It’s no secret that chefs, diners and home cooks have all embraced the farm-to-table and local food movements. And that trend may be just the boost that’s needed for one North Carolina agricultural product that’s more used to being the butt of a joke than served with a cloth napkin.
“Some restaurants, a lot more lately, have gone to serving and cooking with muscadine wines, a lot more than five years ago,” said Jonathan Fussell, who owns the Duplin Winery with his brother David. “Our wines used to be one or two out of a hundred. Now it’s more like 15 to 20.”
Fussell’s account is backed up by recent data tabulated by the North Carolina Muscadine Grape Association.
“Over the past five years, the number of muscadine grape growers has increased exponentially,” said organization spokeswoman Ashley Graham Phipps. “People want to grow them for personal pleasure, and most of our growers have seen an increase in food use.”
While established in 1973, the association is just now compiling a survey of member vineyards, and while numbers are preliminary, they provide a useful state-of-the-grape snapshot.
“For the first time, we actually have very in-depth knowledge of what people are growing,” Phipps said. “They had been able to do an estimate of the vineyard acreage, but it wasn’t accurate. And they didn’t have any idea as to the kind of varietals that were grown.”
The association will release total acreage data once participants have been completely tallied, but initial findings indicate a far wider array of muscadine varietals than anticipated. At least 33 types are grown in the state, with the popular Carlos cultivar – a white wine favorite – leading the way at 31 percent, followed by top red wine and juice grape Noble at 19 percent. Rounding out the top five, the fresh market Triumph grapes come in at 10 percent; red wine grape Magnolia at 8 percent; and table grapes Tara with 7 percent.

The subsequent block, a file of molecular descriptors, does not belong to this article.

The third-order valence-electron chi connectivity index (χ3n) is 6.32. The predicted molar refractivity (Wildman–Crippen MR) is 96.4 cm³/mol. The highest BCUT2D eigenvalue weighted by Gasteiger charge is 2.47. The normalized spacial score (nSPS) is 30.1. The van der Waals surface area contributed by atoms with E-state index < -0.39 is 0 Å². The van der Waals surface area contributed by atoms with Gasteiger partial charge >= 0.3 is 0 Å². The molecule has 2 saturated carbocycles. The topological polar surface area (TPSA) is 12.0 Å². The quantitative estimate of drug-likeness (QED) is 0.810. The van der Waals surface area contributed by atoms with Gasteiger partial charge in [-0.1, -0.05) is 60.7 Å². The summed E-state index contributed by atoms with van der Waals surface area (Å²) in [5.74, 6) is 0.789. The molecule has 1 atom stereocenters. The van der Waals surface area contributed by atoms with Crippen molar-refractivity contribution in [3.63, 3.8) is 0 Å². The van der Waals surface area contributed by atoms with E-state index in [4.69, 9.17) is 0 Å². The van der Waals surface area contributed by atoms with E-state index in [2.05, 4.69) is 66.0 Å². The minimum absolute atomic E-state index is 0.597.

Muscadine grape products have enjoyed a considerable boost since a 1996 study was published suggesting a high concentration of the antioxidant resveratrol in the fruit. While subsequent publications have found conflicting information about the substance’s efficacy and the degree to which it’s present in the grapes, muscadines continue to prosper from the perceived health benefits.
Wellness claims aside, Fussell said the wine’s most distinct characteristic, its sweetness, which is often the subject of scoff, has helped the company find a foothold in an unlikely market. Newly wealthy Asians are enamored with the sweet wines he makes, and a growing number of cases are flowing overseas.
“We get requests all the time to go to China and India,” Fussell said. “The demand is very strong, but the problem is there’s not enough to supply it.”
While oenophiles are unlikely to embrace muscadine products anytime soon – as evidenced by the dearth of bottles in area specialty shops – Pious Choi, owner of The Wine Sampler, said it isn’t from lack of effort on his part. Rather, he’s found that his clientele prefers drier vintages.
“I’d put pink shampoo on the shelves if my customers would buy it,” Choi said.
Duplin Winery, the top producer in North Carolina and a top-40 bottler nationally, averaging well over 300,000 cases sold per year, won’t earn any sneers from Choi, though.
“Everything has its time and place. I don’t care if it’s a box wine or jug,” he said. “A dollar is a vote, and when you get voted for that many times, who cares what the snobby wine industry thinks?”Posted by